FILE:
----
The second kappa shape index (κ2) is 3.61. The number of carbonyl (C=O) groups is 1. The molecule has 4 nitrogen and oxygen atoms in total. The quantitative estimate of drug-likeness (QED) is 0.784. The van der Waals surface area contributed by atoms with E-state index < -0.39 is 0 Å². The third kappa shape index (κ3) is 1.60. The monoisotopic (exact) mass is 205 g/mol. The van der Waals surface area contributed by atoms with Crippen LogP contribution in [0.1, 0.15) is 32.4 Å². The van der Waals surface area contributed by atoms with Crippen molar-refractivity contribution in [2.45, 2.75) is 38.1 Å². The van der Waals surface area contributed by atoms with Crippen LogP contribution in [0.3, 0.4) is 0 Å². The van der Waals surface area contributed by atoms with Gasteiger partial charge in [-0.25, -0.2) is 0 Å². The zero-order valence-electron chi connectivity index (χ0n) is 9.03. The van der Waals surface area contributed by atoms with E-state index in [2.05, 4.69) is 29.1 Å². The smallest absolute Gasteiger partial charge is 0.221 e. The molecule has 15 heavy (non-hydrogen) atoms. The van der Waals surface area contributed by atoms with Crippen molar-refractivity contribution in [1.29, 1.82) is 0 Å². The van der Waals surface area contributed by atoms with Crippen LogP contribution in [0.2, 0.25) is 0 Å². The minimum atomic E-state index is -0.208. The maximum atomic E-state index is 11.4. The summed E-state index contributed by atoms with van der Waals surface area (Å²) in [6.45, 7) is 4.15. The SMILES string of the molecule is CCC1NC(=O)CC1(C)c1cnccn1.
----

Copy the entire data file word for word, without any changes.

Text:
The second kappa shape index (κ2) is 3.61. The number of carbonyl (C=O) groups is 1. The molecule has 4 nitrogen and oxygen atoms in total. The quantitative estimate of drug-likeness (QED) is 0.784. The van der Waals surface area contributed by atoms with E-state index < -0.39 is 0 Å². The third kappa shape index (κ3) is 1.60. The monoisotopic (exact) mass is 205 g/mol. The van der Waals surface area contributed by atoms with Crippen LogP contribution in [0.1, 0.15) is 32.4 Å². The van der Waals surface area contributed by atoms with Crippen molar-refractivity contribution in [2.45, 2.75) is 38.1 Å². The van der Waals surface area contributed by atoms with Crippen LogP contribution in [0.3, 0.4) is 0 Å². The van der Waals surface area contributed by atoms with Gasteiger partial charge in [-0.25, -0.2) is 0 Å². The zero-order valence-electron chi connectivity index (χ0n) is 9.03. The van der Waals surface area contributed by atoms with E-state index in [2.05, 4.69) is 29.1 Å². The smallest absolute Gasteiger partial charge is 0.221 e. The molecule has 15 heavy (non-hydrogen) atoms. The van der Waals surface area contributed by atoms with Crippen molar-refractivity contribution in [1.29, 1.82) is 0 Å². The van der Waals surface area contributed by atoms with Crippen LogP contribution in [0.2, 0.25) is 0 Å². The minimum atomic E-state index is -0.208. The maximum atomic E-state index is 11.4. The summed E-state index contributed by atoms with van der Waals surface area (Å²) in [6.45, 7) is 4.15. The SMILES string of the molecule is CCC1NC(=O)CC1(C)c1cnccn1.